Like Humpty Dumpty in Wonderland, undergrads think poetry means whatever they say it means, regardless of the words, setting, form, tone and rhetorical devices, writes Stephen Zelnick, who teaches English at Temple, on Minding the Campus. He committed the thought crime of telling a student her interpretation of a poem was wrong. Wrong! How could that be. It was her opinion!
In an online discussion, students argued poems evoke feelings; meaning is irrelevant or unknowable. So why bother?
It is a sad business for students that words mean something particular, that “churlish” is not a term of praise, as I had to tell one “Humpty-Dumpty-ite.” She called me “pretentious,” though I am not sure what she meant. . . . Poems, sad to say, are not Rorschach patterns but carefully constructed designs.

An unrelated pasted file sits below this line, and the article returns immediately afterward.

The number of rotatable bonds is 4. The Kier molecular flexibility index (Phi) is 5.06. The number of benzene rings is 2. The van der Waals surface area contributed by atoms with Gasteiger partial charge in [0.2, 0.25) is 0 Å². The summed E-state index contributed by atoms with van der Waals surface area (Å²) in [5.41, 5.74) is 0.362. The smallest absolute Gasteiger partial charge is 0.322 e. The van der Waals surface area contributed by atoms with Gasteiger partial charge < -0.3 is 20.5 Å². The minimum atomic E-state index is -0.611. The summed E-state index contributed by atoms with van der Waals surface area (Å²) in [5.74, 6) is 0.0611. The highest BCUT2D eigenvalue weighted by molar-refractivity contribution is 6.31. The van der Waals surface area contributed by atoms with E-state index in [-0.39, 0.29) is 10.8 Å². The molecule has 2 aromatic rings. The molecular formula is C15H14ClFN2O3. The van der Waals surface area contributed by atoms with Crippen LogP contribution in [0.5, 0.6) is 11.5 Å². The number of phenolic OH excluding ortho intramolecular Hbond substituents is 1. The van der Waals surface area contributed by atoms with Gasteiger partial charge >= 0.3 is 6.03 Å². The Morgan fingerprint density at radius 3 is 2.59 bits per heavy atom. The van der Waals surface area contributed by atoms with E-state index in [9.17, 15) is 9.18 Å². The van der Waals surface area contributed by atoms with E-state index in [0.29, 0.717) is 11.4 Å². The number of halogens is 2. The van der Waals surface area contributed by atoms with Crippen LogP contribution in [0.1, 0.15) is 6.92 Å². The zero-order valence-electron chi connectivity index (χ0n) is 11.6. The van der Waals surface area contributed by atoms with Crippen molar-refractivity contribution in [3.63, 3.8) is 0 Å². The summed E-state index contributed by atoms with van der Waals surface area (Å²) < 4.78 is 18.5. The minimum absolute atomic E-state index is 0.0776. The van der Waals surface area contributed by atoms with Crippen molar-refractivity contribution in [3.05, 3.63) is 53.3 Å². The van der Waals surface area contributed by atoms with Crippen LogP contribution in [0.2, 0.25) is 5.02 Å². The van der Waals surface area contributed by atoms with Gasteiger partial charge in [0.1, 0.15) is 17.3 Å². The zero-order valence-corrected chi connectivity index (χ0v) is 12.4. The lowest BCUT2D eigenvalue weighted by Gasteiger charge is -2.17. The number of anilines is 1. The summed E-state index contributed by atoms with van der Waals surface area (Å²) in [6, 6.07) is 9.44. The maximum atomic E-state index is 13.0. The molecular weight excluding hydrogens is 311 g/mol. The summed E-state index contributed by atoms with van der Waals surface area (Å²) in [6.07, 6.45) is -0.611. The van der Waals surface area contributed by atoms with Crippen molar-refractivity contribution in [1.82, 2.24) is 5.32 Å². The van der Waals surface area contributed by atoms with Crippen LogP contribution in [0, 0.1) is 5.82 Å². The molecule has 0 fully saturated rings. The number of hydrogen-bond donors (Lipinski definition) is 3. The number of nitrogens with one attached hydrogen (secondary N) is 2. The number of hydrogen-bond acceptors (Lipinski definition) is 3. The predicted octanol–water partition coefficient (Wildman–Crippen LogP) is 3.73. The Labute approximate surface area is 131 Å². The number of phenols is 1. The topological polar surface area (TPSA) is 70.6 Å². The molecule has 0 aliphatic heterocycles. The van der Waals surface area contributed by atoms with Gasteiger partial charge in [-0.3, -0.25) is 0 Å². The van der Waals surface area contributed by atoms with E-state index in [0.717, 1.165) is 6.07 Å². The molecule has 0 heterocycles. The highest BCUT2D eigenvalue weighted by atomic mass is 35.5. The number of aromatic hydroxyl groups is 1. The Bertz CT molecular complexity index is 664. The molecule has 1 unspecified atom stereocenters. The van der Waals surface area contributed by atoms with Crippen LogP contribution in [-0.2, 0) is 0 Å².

Poetry for my students happens in a sacred grove where creativity runs naked and free and where no opinion is unworthy or fails to earn astonished praise.
Via Maggie’s Farm.